I have installed Ubuntu 12.04 64bit version. I have no problem with it until we tried to take a backup by using Acronis True Image software.

Normally, Ubuntu was seen under BIOS menu under "EFI Boot" option. Then, there was a problem with this software and Ubuntu is lost from the EFI Boot menu. Then, Ubuntu cannot boot.

I have used the Boot-Repair software given in the following link.

I have followed the steps given in recommended solution. I have installed GParted, deleted the FAT32 boot partition and created an unformatted partition with bios_grub flag as recommended by the Boot-Repair software.

After completing the recommended boot repair operation, now the Ubuntu starts but gives an error as described in the title.

The disk drive /boot/efi is not ready yet or not present Error. 
Continue to wait or Press S to skip mounting or M for manual recovery. 

If I press S, I can login Ubuntu and use it without any problem.

Also, I have checked and seen that under BIOS menu, Ubuntu still does not exist under EFI boot options. I have searched for the solution in forums and tried the recommended solutions given in the following link, but they did not work.

Please help to solve this problem, can I disable the EFI boot option from Ubuntu?

up vote 1 down vote accepted

Edit your /etc/fstab file and comment out or remove the entry for /boot/efi; that should do away with the error message. You're now booting Ubuntu in BIOS mode, not in EFI mode, so you no longer need the /boot/efi partition. (That partition is the "FAT32 boot partition" you referred to earlier, also known as the EFI System Partition, or ESP.)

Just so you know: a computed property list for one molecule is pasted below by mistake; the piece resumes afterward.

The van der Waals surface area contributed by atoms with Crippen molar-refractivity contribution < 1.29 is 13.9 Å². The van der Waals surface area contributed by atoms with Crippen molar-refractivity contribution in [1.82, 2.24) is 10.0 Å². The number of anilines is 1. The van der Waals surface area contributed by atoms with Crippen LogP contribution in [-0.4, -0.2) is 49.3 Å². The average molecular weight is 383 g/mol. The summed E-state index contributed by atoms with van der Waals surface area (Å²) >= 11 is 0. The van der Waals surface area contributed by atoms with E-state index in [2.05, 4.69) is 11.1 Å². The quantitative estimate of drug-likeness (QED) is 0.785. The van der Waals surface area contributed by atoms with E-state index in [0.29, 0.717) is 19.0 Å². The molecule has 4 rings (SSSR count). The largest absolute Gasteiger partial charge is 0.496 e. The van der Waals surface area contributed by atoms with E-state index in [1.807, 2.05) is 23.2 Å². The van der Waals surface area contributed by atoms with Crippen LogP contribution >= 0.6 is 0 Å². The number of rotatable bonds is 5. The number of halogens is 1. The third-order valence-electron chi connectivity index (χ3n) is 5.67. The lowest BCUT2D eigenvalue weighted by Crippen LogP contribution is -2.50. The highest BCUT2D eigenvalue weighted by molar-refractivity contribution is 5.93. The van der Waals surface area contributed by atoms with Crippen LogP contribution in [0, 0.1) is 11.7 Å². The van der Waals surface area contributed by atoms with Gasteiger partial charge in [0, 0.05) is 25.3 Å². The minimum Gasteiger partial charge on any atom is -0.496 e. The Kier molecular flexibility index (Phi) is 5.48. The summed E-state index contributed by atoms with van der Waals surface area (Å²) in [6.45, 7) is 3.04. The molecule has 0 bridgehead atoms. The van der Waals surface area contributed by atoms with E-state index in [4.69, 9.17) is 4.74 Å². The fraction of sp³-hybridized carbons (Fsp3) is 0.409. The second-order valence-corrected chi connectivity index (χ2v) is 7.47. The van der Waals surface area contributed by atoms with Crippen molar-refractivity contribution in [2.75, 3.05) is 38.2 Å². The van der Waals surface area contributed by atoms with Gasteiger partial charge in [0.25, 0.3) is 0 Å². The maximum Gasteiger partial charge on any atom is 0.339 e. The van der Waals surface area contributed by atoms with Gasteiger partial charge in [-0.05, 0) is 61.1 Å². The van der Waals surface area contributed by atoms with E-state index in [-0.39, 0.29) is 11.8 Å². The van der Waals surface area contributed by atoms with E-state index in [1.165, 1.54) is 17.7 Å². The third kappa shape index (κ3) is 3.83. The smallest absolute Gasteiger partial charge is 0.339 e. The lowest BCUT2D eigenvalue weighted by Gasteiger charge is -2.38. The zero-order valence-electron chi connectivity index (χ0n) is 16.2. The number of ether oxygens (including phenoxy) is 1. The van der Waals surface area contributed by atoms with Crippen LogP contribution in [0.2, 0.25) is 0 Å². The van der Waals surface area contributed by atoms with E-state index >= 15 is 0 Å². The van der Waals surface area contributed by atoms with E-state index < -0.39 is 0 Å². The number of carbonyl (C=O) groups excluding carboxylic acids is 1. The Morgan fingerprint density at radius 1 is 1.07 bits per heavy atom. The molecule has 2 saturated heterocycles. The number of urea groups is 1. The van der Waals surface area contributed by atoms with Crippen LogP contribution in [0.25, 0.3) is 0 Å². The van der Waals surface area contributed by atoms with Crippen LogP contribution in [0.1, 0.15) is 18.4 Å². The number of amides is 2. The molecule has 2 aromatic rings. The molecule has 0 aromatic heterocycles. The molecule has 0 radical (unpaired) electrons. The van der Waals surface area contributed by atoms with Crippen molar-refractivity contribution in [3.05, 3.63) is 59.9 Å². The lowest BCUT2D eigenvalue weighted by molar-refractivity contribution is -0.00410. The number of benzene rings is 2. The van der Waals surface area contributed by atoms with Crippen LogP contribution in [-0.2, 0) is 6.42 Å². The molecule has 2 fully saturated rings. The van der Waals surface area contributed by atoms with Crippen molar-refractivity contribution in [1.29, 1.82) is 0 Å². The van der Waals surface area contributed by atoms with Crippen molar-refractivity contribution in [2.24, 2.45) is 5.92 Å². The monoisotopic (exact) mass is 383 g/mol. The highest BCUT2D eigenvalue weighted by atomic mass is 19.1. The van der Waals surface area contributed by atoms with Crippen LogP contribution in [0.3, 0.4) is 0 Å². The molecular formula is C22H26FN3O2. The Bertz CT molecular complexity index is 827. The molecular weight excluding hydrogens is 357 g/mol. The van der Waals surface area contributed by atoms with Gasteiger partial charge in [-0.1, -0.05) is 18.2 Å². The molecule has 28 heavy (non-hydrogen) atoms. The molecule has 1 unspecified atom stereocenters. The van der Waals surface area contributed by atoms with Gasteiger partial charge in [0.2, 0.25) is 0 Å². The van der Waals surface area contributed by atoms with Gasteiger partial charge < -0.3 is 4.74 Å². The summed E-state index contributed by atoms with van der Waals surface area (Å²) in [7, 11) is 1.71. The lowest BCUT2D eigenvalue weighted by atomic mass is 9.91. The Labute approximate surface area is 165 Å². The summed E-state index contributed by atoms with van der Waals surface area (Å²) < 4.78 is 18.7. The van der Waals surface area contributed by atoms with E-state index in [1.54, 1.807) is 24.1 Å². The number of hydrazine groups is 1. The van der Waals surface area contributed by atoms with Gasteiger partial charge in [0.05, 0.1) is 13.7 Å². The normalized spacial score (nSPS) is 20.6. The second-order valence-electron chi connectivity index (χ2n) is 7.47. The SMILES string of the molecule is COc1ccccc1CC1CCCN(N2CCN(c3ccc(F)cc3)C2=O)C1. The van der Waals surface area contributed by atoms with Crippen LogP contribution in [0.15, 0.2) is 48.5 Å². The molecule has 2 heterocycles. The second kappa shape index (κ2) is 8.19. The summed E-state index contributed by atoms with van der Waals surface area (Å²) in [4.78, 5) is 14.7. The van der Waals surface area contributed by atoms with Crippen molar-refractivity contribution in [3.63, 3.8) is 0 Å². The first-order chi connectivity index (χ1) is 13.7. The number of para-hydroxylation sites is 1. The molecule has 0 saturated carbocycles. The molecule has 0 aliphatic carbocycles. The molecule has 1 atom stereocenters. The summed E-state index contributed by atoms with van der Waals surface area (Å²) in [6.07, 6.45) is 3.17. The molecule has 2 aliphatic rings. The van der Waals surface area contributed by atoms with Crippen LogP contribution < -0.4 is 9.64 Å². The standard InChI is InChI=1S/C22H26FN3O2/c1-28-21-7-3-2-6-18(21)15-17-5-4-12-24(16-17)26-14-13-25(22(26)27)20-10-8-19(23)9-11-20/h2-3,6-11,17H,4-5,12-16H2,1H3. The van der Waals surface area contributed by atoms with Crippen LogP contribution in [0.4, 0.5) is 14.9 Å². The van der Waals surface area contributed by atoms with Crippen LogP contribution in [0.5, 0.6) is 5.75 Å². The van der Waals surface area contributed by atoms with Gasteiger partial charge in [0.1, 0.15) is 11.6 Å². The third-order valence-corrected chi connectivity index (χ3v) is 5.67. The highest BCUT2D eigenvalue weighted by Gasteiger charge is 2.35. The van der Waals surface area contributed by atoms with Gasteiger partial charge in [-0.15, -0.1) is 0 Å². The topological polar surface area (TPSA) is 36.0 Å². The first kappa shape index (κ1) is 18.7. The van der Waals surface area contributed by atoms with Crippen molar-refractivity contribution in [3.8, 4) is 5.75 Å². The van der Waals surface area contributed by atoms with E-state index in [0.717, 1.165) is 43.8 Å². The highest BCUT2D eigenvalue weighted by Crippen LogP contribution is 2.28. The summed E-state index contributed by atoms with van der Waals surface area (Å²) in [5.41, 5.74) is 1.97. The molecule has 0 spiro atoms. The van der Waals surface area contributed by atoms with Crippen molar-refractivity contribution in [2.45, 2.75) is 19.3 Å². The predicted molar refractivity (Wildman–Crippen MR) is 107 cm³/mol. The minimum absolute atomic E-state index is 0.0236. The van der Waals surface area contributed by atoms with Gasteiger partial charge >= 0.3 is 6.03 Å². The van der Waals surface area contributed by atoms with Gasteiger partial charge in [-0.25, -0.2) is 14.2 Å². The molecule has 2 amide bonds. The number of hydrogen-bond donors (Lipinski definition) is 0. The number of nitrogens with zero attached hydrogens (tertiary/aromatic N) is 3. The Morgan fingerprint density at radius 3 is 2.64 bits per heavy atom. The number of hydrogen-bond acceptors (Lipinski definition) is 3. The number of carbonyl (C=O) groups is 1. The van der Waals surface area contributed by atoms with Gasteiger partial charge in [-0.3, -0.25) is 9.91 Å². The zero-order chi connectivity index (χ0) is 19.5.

That said, my suspicion is that you're booting Windows in EFI mode. If so, you'll probably need to use your firmware's boot manager to select which OS to boot. That might or might not be convenient. If you prefer to use something else (GRUB Legacy, GRUB 2, rEFIt, rEFInd, or whatever), you'll need to get EFI booting working again for Linux. By deleting the ESP and re-creating a fresh one, you also deleted the EFI-mode boot loader for Linux. The fix you followed was the hard way to do it; the easy way was to boot into EFI mode (using the Ubuntu installer, say) and use the efibootmgr program to add the Linux EFI boot loader (probably GRUB 2) back to the NVRAM options. You can still do this, but you'll have to uninstall grub-pc and re-install grub-efi. This will entail jumping through a number of hoops. Alternatively, you could switch to something else, such as GRUB Legacy, ELILO, or the kernel's EFI stub loader (if you're using a 3.3.0 or later kernel). See my Web page on EFI boot loaders for much more information on these options. Overall, if you're happy selecting your OS the way you're doing it now, it's probably easier to stick to that method, at least in the short term.

  • Thank you very much for your support and detailed answer. When I commented the line as you mentioned, now it's ok, directly boots. I am using only Ubuntu, not dual operating systems. So, is it necessary to use EFI? Is there any advantage to use it? I will check your web page in a spare time to learn the details of EFI. Best Regards, Fikret – user82752 Aug 13 '12 at 7:13
  • There are a number of advantages to booting with EFI, but they're all either quite minor or they're important only when multi-booting with another OS. The biggest for a Linux-only computer is probably that, on some systems, EFI booting is faster than BIOS booting. You also get a different set of boot loaders and boot managers for EFI than for BIOS, and you might prefer an EFI boot loader to a BIOS one. Overall, though, it sounds like the maxim "if it ain't broke, don't fix it" applies to you right now. – Rod Smith Aug 14 '12 at 16:59

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